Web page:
these control mirrors. Sure they can be nice when they aren’t dealt with,
but I’d much rather just have the more powerful cards than a cheeky pivot.
On the draw you’re forced to delude your deck with as many answers as they
have Glint-Sleeve Siphoners, but on the play it’s a different story where
you’re advantaged by not having them. That’s because you have answers to
them and the other creatures in their deck, and you will draw answers all
game long. So many times I have seen an opponent in a tenuous spot magnify
it by drawing small-ball creatures in the later turns. I honestly don’t
think they are worth it, but I’ll happily be proven wrong as I do love me a
Dark Confidant knock-off.

Guillaume Matignon Esper Control



U/W Control

Your advantage in this matchup is having more “draw-twos,” compared to
them. It’s so difficult to actually spend a counterspell on Glimmer of
Genius at any stage of the game, making them almost uncounterable. This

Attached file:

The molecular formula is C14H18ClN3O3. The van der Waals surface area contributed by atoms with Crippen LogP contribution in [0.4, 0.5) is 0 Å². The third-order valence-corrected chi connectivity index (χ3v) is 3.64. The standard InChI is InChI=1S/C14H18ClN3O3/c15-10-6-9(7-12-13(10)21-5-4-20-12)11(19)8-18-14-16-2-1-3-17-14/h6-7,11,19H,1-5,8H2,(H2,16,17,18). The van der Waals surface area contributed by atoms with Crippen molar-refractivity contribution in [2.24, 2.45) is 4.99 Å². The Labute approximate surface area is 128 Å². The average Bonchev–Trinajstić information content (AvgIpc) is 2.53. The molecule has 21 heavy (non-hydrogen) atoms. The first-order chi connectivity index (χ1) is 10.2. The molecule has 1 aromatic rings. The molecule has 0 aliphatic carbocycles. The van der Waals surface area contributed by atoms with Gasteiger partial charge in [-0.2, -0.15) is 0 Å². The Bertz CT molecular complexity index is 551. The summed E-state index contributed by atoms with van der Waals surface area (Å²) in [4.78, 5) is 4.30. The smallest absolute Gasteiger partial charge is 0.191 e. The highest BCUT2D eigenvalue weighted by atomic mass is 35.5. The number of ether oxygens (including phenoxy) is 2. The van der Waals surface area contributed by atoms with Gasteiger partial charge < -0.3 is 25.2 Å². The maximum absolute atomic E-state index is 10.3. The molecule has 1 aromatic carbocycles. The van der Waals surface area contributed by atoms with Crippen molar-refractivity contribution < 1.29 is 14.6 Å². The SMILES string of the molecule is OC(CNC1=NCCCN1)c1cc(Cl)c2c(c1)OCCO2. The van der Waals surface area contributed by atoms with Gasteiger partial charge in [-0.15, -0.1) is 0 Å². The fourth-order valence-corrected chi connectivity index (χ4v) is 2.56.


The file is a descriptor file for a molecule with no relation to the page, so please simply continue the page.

allows you to pull ahead on land drops and start sculpting a perfect hand.
Now, many of my opponents didn’t have that many Essence Scatter this past
weekend, which I think will change moving forward since the card is
actually just amazing against almost every matchup now. That said, the
lategame is again extremely convoluted, which makes it important to test
this matchup before playing Esper Control in a tournament. All I can really
say is that you’ll find yourself doing weird things with your cards, like
putting Torrential Gearhulks back into your deck with Teferi, Hero of
Dominaria so you never get two of them killed by Settle the Wreckage or
Fumigate. This also lets you use them all on cards like Disallow,
effectively giving yourself more counterspells.



This matchup is extremely in Esper Control’s favor after sideboard. It’s
just difficult for them to interact with all of your early permanents and
counterspells. At some point you’ll pull away with whatever advantage you
find, and crush them in card advantage plus tempo. Afterall, U/B normally